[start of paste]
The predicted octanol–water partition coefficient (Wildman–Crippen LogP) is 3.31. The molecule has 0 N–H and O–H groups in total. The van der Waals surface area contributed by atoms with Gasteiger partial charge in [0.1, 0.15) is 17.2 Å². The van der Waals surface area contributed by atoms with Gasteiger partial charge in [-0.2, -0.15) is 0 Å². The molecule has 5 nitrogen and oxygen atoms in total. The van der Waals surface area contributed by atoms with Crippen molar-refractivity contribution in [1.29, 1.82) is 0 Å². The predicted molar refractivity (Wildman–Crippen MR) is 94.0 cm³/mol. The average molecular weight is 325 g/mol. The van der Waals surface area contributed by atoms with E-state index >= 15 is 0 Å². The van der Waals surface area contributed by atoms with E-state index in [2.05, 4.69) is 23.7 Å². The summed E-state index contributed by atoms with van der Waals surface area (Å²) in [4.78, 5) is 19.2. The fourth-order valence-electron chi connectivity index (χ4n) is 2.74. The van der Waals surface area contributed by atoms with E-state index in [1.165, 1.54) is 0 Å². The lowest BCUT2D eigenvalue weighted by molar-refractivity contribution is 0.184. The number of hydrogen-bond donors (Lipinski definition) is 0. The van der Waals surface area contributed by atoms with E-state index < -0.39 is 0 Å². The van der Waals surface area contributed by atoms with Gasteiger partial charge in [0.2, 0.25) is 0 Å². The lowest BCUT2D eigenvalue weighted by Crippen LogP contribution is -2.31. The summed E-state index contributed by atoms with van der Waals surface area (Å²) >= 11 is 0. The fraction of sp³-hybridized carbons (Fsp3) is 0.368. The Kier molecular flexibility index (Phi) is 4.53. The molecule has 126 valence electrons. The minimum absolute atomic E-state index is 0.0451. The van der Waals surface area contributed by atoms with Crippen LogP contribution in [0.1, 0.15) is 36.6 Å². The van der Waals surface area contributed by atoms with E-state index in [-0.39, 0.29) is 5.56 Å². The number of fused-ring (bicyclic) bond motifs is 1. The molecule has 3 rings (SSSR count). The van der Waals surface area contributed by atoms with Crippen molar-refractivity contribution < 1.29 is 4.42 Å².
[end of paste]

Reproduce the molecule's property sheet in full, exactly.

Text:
The predicted octanol–water partition coefficient (Wildman–Crippen LogP) is 3.31. The molecule has 0 N–H and O–H groups in total. The van der Waals surface area contributed by atoms with Gasteiger partial charge in [0.1, 0.15) is 17.2 Å². The van der Waals surface area contributed by atoms with Gasteiger partial charge in [-0.2, -0.15) is 0 Å². The molecule has 5 nitrogen and oxygen atoms in total. The van der Waals surface area contributed by atoms with Crippen molar-refractivity contribution in [1.29, 1.82) is 0 Å². The predicted molar refractivity (Wildman–Crippen MR) is 94.0 cm³/mol. The average molecular weight is 325 g/mol. The van der Waals surface area contributed by atoms with E-state index >= 15 is 0 Å². The van der Waals surface area contributed by atoms with E-state index in [2.05, 4.69) is 23.7 Å². The summed E-state index contributed by atoms with van der Waals surface area (Å²) in [4.78, 5) is 19.2. The fourth-order valence-electron chi connectivity index (χ4n) is 2.74. The van der Waals surface area contributed by atoms with E-state index in [1.165, 1.54) is 0 Å². The lowest BCUT2D eigenvalue weighted by molar-refractivity contribution is 0.184. The number of hydrogen-bond donors (Lipinski definition) is 0. The van der Waals surface area contributed by atoms with E-state index < -0.39 is 0 Å². The van der Waals surface area contributed by atoms with Gasteiger partial charge in [0.2, 0.25) is 0 Å². The lowest BCUT2D eigenvalue weighted by Crippen LogP contribution is -2.31. The summed E-state index contributed by atoms with van der Waals surface area (Å²) >= 11 is 0. The fraction of sp³-hybridized carbons (Fsp3) is 0.368. The Kier molecular flexibility index (Phi) is 4.53. The molecule has 126 valence electrons. The minimum absolute atomic E-state index is 0.0451. The van der Waals surface area contributed by atoms with Crippen LogP contribution in [0.1, 0.15) is 36.6 Å². The van der Waals surface area contributed by atoms with E-state index in [-0.39, 0.29) is 5.56 Å². The number of fused-ring (bicyclic) bond motifs is 1. The molecule has 3 rings (SSSR count). The van der Waals surface area contributed by atoms with Crippen molar-refractivity contribution < 1.29 is 4.42 Å².